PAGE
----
You may have wondered if you could adopt the Kotlin collection interfaces for the stack. A stack’s purpose is to limit the number of ways to access your data, and adopting interfaces such as `Iterable` would go against this goal by exposing all of the elements via iterators. In this case, less is more!

You might want to take an existing list and convert it to a stack so that the access order is guaranteed. Of course, it would be possible to loop through the array elements and `push` each element. However, you can write a static factory method that directly adds these elements to the Stack implementation.

Add the following code to `StackImpl` class

``````  companion object {
fun <Element> create(items: Iterable<Element>): Stack<Element> {
val stack = StackImpl<Element>()
for (item in items) {
stack.push(item)
}
return stack
}
}
``````

Now, add this example to the `main()` function:

``````"initializing a stack from a list" example {
val list = listOf("A", "B", "C", "D")
val stack = StackImpl.create(list)
print(stack)
println("Popped: \${stack.pop()}")
}
``````

This code creates a stack of strings and pops the top element `"D"`. Notice that the Kotlin compiler can type infer the element type from the list so you can use `Stack` instead of the more verbose `Stack<String>`.

You can go a step further and make your stack initializable by listing its elements, similar to `listOf()` and other standard library collection factory functions. Add this to Stack.kt, outside the `Stack` class definition:

``````fun <Element> stackOf(vararg elements: Element): Stack<Element> {
return StackImpl.create(elements.asList())
}
``````

Now, go back to `main()` and add:

``````"initializing a stack from an array literal" example {
val stack = stackOf(1.0, 2.0, 3.0, 4.0)
print(stack)
println("Popped: \${stack.pop()}")
}
``````

This creates a stack of `Double`s and pops the top value 4.0. Again, type inference saves you from having to specify the generic type argument of the `stackOf` function call.

Stacks are crucial to problems that search trees and graphs. Imagine finding your way through a maze. Each time you come to a decision point of left, right or straight, you can push all possible decisions onto your stack. When you hit a dead end, backtrack by popping from the stack and continuing until you escape or hit another dead end.

## Challenges

A stack is a simple data structure with a surprisingly large amount of applications. Complete the following challenges to see what it can do.

### Challenge 1: Reverse a LinkedList

Given a linked list, print the nodes in reverse order. You should not use recursion to solve this problem.

#### Solution 1

One of the prime use cases for stacks is to facilitate backtracking. If you push a sequence of values into the stack, sequentially popping the stack will give you the values in reverse order:

``````fun <T> LinkedList<T>.printInReverse() {
val stack = StackImpl<T>()

for (node in this) {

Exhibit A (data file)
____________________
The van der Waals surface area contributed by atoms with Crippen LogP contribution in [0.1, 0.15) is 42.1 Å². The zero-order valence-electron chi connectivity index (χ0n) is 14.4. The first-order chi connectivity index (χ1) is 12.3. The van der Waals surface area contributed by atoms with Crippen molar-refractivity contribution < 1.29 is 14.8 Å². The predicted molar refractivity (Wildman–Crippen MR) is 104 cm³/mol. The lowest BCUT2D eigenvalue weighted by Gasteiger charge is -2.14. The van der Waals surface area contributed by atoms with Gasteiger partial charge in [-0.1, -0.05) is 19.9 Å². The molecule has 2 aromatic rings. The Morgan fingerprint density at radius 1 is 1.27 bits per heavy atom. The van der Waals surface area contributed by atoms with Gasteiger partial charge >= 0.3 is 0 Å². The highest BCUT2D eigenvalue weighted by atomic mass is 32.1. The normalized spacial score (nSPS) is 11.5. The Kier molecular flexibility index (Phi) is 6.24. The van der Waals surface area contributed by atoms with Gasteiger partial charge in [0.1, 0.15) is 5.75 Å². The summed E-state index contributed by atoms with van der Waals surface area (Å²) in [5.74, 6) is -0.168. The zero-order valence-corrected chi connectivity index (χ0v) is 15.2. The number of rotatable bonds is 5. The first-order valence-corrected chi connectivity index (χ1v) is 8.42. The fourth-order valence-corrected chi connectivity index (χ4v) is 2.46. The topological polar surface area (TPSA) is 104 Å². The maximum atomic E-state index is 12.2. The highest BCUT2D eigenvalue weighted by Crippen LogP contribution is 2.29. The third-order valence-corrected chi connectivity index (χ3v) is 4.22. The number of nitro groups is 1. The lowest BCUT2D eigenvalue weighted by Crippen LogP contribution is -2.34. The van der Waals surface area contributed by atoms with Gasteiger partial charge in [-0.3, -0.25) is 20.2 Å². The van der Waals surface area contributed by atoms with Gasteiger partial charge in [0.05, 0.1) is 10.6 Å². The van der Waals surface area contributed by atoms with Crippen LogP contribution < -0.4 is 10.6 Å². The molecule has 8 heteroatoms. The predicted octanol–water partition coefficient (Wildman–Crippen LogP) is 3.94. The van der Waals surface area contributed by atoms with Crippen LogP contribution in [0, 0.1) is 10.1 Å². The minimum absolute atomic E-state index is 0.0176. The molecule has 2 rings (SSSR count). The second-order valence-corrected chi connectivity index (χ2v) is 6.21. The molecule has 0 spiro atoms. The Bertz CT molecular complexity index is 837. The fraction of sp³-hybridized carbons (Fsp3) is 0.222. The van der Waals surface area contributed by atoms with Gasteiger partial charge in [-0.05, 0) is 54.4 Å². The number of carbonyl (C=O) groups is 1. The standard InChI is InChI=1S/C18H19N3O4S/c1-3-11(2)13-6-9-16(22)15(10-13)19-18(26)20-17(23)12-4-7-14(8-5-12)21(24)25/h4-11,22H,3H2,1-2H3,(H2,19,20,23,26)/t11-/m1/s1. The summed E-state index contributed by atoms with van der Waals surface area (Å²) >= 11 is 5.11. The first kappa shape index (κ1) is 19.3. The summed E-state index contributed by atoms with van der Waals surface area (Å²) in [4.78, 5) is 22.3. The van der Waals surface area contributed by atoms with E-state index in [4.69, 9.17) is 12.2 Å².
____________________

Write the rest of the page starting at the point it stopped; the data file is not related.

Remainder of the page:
stack.push(node)
}

var node = stack.pop()
while (node != null) {
println(node)
node = stack.pop()
}
}
``````

Here’s how it works:

1. Copy the content of the list into a stack, carefully putting the nodes on top of each other.
2. Remove and print the nodes from the stack one by one, starting from the top.

The time complexity of pushing the nodes into the stack is O(n). The time complexity of popping the stack to print the values is also O(n). Overall, the time complexity of this algorithm is O(n).

Since you’re allocating a container (the stack) inside the function, you also incur an O(n) space complexity cost.

### Challenge 2: The parentheses validation

Check for balanced parentheses. Given a string, check if there are `(` and `)` characters, and return `true` if the parentheses in the string are balanced. For example:

``````// 1
h((e))llo(world)() // balanced parentheses

// 2
(hello world // unbalanced parentheses
``````

#### Solution 2

To check if there are balanced parentheses in the string, you need to go through each character of the string. When you encounter an opening parenthesis, you’ll push that into a stack. Vice versa, if you encounter a closing parenthesis, you should pop the stack.

Here’s the code:

``````fun String.checkParentheses(): Boolean {
val stack = StackImpl<Char>()

for (character in this) {
when (character) {
'(' -> stack.push(character)
')' -> if (stack.isEmpty) {
return false
} else {
stack.pop()
}
}
}
return stack.isEmpty
}
``````

Here’s how it works:

1. Create a new stack and start going through your string, character by character.

2. Push every opening parenthesis into the stack.

3. Pop one item from the stack for every closing parenthesis, but if you’re out of items on the stack, your string is already imbalanced, so you can immediately return from the function.

4. In the end, a balanced string is one that has popped all of the opening parentheses it’s pushed (and not a single item more). That would leave the stack empty because you popped all the parentheses you pushed before.

The time complexity of this algorithm is O(n), where n is the number of characters in the string. This algorithm also incurs an O(n) space complexity cost due to the usage of the `Stack` data structure.

## Key points

• Despite its simplicity, the stack is a key data structure for many problems.
• The only two essential operations for the stack are the push method for adding elements and the pop method for removing elements.